June 4, 2009

Comments of the Ordinary Consumer

A number of surveys have been conducted measuring consumer views on the farm animal welfare issue.  Conventional surveys can elicit responses from a large number of people, but do not allow them to express their own ideas in their own words.  A recent article studied the views of a small number of people: 16 British.  Yet their comments are interesting.  Some of my favorite are given below.

When one person learned the mortality rate in a broiler facility was only 5%, they stated, 
I'd have expected it to be around 30 or 40%, what with all the chickens being so close together in such a warm atmosphere.  This comment reminds us that consumer perceptions of how farm animals are affected by factory farms may not mirror reality.

Consider some others...

It is a shame the chickens don't enjoy a natural life cycle, but I suppose this is necessary if we want cheap meat.

It is about getting a balance between caring for the chickens and not becoming too sentimental.  You've got to accept the reality of intensive farming.

It is too convenient to buy cheap meat for people to be really concerned about how it is produced. 

You know in the back of your mind what's going on, but you can't think about these things all the time.

The authors' summary of some of these comments are as follows.

There was however a realistic awareness that if we want cheap food then the majority of chickens are never going to be afforded an idealistic, natural lifecycle. Participants were capable of understanding that there may be connections between their own purchasing behaviour and the conditions faced by chickens. However, they were also realistic about intensive agriculture and the role it inevitably plays in modern day food production.

Source - Hall, C. and V Sandilands.  2007.  “Public Attitudes to the Welfare of Broiler Chickens.”  Animal Welfare.  16:499-512.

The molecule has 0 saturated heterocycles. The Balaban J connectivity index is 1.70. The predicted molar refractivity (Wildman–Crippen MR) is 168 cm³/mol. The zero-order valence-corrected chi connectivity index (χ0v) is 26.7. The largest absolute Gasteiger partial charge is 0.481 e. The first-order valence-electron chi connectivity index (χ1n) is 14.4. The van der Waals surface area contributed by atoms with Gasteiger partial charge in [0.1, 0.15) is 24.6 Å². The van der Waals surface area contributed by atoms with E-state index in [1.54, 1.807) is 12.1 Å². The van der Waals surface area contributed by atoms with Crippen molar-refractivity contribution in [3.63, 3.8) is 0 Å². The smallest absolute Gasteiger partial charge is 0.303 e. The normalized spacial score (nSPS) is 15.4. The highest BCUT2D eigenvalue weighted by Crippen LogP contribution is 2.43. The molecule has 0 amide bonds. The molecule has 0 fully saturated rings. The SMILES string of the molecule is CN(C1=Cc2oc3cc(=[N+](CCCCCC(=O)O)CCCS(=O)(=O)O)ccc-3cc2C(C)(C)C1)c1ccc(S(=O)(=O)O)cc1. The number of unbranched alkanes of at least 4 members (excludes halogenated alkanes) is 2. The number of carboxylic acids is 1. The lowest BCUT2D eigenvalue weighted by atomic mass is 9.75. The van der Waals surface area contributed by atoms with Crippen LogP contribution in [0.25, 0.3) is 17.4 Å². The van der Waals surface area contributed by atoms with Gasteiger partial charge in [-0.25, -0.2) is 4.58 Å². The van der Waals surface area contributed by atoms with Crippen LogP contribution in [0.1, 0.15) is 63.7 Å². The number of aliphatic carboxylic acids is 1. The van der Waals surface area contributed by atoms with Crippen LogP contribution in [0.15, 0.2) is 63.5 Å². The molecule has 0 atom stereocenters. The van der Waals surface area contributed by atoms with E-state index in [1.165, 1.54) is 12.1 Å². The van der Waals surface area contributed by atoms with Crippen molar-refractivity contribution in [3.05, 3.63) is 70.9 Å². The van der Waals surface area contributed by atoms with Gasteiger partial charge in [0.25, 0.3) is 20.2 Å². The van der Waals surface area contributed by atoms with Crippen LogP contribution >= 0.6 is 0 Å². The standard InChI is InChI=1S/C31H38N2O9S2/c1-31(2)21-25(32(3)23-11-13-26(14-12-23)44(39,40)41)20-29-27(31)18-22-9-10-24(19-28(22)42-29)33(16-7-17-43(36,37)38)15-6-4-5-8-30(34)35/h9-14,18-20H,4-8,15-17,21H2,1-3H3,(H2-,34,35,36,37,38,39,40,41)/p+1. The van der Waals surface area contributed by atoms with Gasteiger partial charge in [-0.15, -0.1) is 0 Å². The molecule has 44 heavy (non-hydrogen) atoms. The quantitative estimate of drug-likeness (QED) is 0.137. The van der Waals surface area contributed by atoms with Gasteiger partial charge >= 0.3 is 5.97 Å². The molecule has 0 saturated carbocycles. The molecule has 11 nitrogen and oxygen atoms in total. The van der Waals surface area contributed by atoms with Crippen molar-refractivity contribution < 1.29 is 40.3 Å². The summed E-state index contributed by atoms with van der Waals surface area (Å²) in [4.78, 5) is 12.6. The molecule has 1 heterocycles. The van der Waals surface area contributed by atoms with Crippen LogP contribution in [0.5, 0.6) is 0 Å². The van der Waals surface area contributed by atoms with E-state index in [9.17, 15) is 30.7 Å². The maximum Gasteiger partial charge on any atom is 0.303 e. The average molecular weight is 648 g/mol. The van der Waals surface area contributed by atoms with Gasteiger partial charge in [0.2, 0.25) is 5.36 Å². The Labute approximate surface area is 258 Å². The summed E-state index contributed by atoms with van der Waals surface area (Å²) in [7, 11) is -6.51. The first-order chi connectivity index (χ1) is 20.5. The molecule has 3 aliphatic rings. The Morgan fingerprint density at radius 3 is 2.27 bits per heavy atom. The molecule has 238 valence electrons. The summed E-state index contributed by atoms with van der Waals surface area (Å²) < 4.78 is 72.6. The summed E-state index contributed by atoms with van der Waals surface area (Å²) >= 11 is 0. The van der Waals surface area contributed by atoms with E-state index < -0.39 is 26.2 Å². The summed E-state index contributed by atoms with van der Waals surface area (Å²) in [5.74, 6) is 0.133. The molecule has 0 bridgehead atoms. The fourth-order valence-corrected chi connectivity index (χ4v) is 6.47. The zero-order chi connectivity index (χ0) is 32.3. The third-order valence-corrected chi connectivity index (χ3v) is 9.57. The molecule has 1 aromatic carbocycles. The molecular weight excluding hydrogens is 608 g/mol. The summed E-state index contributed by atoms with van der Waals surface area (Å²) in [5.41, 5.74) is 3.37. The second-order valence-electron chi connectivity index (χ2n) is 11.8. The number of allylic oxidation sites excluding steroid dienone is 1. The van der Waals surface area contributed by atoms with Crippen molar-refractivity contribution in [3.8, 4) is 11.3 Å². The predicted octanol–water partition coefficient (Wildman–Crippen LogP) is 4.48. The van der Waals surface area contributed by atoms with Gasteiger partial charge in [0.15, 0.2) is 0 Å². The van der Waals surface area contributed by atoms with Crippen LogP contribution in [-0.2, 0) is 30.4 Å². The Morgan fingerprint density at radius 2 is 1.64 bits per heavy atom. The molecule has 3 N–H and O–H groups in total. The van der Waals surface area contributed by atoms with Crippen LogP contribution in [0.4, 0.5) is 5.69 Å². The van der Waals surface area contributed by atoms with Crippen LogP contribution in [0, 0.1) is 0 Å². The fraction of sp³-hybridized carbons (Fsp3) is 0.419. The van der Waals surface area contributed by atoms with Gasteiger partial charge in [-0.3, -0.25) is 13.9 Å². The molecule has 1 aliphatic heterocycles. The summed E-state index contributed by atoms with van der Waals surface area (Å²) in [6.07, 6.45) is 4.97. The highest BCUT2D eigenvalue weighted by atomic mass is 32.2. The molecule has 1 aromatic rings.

Overestimating the Benefit of Animal Welfare

As societies seek to better understand how it should raise farm animals, economists often look to valuation studies to help make these decisions.  The idea behind valuation is simple.  If people are willing to pay $2 million dollars to make farm animals better off (perhaps through a regulation) and it only costs $1 million, then the regulation is "good."

One recent study measured the willingness of citizens within the EU to forego money to improve the lives of broilers (Moran and McVittie).  Broilers would be made better off by giving them more room, better health monitoring, and the like.  The results indicated that the benefits were two times greater than the costs.  It would seem a slam-dunk: provide chickens a better life.

Yet what the authors do not caution is that the benefits are measured based on what people "say" they would pay.  Every valuation study has some type of bias, and this study suffers from hypothetical bias, which is often very large.  In fact, valuation studies tend to overestimate peoples' true willingness-to-pay for things on average by a factor of three!  
(see List and Gallet)  

Thus, the benefits this study measures is likely to be three times higher than its true value, which would make the benefits of improved animal welfare less than the cost.  It is so very important that benefits of animal welfare, when they are measured, when it is possible, to measure them using actual payments--real money.


Moran, D and A McVittie.  2008.  “Estimation of the Value the Public Places on Regulations to Improve Broiler Welfare.”  Animal Welfare.  17:43-52.

List, J.A. and C.A. Gallet. 2001. “What Experimental Protocol Influence Disparities BetweenActual and Hypothetical Stated Values?”  Environmental and Resource Economics 20 (3):241-54.

Little, J.M. and R. Berrens. 2004. “Explaining Disparities between Actual and Hypothetical Stated Values: Further Investigation using Meta-Analysis.” Economics Bulletin 3 (6):1-12.

Monday, June 8, 2009

Luther Tweeten's Thoughts

Luther Tweeten is one of the greatest agricultural economists alive or dead, and has recently written on the farm animal welfare issue coming to Ohio.

His section Animal Welfare makes it seem as if the scientific community has no idea whether cage-free egg production is better for the birds than cage production.  Yet, while the science in this area will never be without some dubious proposition, I disagree on the degree of uncertainty regarding which production practices are better for birds.

The two scientific publications ranking egg production systems in terms of animal welfare puts cage-free production ahead of cage production, and these are two good articles.


De Mol, R.M., W.G.P. Schouten, E. Evers, H. Drost, H.W.J. Houwers and A.C. Smits.  2006.  “A Computer Model for Welfare Assessment of Poultry Production Systems for Laying Hens.” Netherlands Journal of Agricultural Science.  54:157-168.